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Andrew Kelley
Friendly challenge for Go programmers: Provide or link to a small (50-200 ish lines) idiomatic Go program demonstrating concurrency. (Elegant use of goroutines, channels, etc) I'll provide the equivalent Zig program using async/await and std.event.Loop for comparison.
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shivamMg ॐ Oct 30
Replying to @andy_kelley
(not mine) concurrent implementation of sieve of eratosthenes:
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Andrew Kelley Oct 31
Replying to @shivammamgain
thx for the example, here's a writeup for this one
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Luke Champine Oct 31
Replying to @andy_kelley
Downloading a file from many hosts in parallel: I don't know if I would call this "elegant" per se, but it covers a lot of the territory (bounded concurrency, select, graceful shutdown, sending chans over chans) and it's a real problem, not a toy example.
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Andrew Kelley Oct 31
Replying to @lukechampine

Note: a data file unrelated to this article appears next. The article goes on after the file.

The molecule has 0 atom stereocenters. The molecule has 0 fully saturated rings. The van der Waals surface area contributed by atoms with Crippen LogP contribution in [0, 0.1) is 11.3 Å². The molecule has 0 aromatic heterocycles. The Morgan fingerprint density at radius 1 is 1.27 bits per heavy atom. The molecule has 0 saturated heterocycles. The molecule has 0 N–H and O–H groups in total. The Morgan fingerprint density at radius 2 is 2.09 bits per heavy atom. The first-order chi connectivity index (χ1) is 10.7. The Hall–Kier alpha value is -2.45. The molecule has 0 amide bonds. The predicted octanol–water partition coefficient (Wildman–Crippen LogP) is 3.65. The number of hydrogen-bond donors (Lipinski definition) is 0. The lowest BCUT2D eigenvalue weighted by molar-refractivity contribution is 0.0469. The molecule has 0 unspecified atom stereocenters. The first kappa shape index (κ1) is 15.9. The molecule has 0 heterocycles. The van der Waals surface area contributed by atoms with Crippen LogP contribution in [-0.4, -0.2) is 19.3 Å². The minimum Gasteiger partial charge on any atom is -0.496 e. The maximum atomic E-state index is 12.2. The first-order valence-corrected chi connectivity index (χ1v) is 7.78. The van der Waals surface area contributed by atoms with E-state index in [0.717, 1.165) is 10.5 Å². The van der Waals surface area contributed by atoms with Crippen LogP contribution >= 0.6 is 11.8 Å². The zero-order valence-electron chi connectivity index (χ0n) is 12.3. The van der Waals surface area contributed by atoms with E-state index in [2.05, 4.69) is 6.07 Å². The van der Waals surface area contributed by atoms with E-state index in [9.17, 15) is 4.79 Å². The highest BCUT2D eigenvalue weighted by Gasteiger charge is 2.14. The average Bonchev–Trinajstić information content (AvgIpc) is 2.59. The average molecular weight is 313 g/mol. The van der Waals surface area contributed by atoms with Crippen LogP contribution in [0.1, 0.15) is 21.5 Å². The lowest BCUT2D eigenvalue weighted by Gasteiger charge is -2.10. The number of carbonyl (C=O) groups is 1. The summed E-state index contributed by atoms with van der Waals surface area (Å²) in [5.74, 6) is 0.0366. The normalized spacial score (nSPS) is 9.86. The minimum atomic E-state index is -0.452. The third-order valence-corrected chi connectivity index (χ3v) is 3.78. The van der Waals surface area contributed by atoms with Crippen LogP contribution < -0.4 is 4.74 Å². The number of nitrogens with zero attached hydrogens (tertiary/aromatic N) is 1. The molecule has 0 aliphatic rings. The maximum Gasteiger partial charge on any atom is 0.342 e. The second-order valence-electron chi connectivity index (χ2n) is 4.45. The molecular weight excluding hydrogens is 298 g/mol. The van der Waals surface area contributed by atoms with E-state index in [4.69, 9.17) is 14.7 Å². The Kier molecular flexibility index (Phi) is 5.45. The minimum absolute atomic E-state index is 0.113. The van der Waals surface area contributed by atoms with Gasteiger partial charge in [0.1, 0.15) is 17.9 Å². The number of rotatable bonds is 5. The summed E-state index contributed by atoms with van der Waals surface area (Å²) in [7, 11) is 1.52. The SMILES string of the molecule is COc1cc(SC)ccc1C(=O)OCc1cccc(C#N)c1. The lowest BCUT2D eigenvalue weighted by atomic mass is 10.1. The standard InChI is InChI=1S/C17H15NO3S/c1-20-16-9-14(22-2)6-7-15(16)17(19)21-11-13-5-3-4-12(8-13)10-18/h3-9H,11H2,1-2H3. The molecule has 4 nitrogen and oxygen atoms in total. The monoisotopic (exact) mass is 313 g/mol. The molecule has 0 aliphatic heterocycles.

This is a great example. I'm going to work towards this one, but it's going to require several weeks of work to implement more networking in the std lib :-)
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Brendan Hansknecht Oct 31
Replying to @andy_kelley
I would be interested to see what this looks like in zig: Specifically the fact.go file. Also, would be cool to see a speed comparison, but I don't know if zig has big int. When I wrote this, I remember the final multiplication being about half the time.
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Andrew Kelley Nov 4
Replying to @bhansconnect
Follow-up for anyone subscribed to this thread:
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Priya Srikumar Oct 31
Replying to @andy_kelley
Section 10.1: Concurrent matrix multiplication in Go. …. The use of runtime.GOMAXPROCS is necessary because Go's scheduler is flawed; curious to see how Zig improves upon this!
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Protty Oct 31
Looks like the link returns a 404 here. On the other note, what makes Go's scheduler flawed?
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gingerBill Oct 31
Replying to @andy_kelley
But it's not really an Apples-to-Apples comparison since they different concurrency models. One being synchronous, and the other asynchronous.
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ʕ◉ᴥ◉ʔ Oct 31
That's an important point. Comparing idioms rarely goes into the apple-apple territory. Like in human languages, idioms in different languages generally mean the same thing, but completely different words and thought models are used.
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